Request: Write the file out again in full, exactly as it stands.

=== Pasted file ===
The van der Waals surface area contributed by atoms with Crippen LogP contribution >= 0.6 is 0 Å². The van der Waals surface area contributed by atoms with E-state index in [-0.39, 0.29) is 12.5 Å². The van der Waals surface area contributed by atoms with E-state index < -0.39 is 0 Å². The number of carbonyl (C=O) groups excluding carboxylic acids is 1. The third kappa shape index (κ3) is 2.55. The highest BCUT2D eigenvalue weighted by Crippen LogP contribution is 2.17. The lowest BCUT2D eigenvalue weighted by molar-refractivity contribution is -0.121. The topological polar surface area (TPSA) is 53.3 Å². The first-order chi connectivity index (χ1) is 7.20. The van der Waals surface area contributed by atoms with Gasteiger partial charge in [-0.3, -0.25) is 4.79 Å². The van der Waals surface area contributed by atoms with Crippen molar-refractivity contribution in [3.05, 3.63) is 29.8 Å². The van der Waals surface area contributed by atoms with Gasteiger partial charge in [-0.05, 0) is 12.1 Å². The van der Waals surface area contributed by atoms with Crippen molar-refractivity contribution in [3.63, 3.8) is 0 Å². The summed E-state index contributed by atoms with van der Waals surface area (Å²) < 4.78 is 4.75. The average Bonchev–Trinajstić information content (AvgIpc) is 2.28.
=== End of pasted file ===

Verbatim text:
The van der Waals surface area contributed by atoms with Crippen LogP contribution >= 0.6 is 0 Å². The van der Waals surface area contributed by atoms with E-state index in [-0.39, 0.29) is 12.5 Å². The van der Waals surface area contributed by atoms with E-state index < -0.39 is 0 Å². The number of carbonyl (C=O) groups excluding carboxylic acids is 1. The third kappa shape index (κ3) is 2.55. The highest BCUT2D eigenvalue weighted by Crippen LogP contribution is 2.17. The lowest BCUT2D eigenvalue weighted by molar-refractivity contribution is -0.121. The topological polar surface area (TPSA) is 53.3 Å². The first-order chi connectivity index (χ1) is 7.20. The van der Waals surface area contributed by atoms with Gasteiger partial charge in [-0.3, -0.25) is 4.79 Å². The van der Waals surface area contributed by atoms with Crippen molar-refractivity contribution in [3.05, 3.63) is 29.8 Å². The van der Waals surface area contributed by atoms with Gasteiger partial charge in [-0.05, 0) is 12.1 Å². The van der Waals surface area contributed by atoms with Crippen molar-refractivity contribution in [3.63, 3.8) is 0 Å². The summed E-state index contributed by atoms with van der Waals surface area (Å²) < 4.78 is 4.75. The average Bonchev–Trinajstić information content (AvgIpc) is 2.28.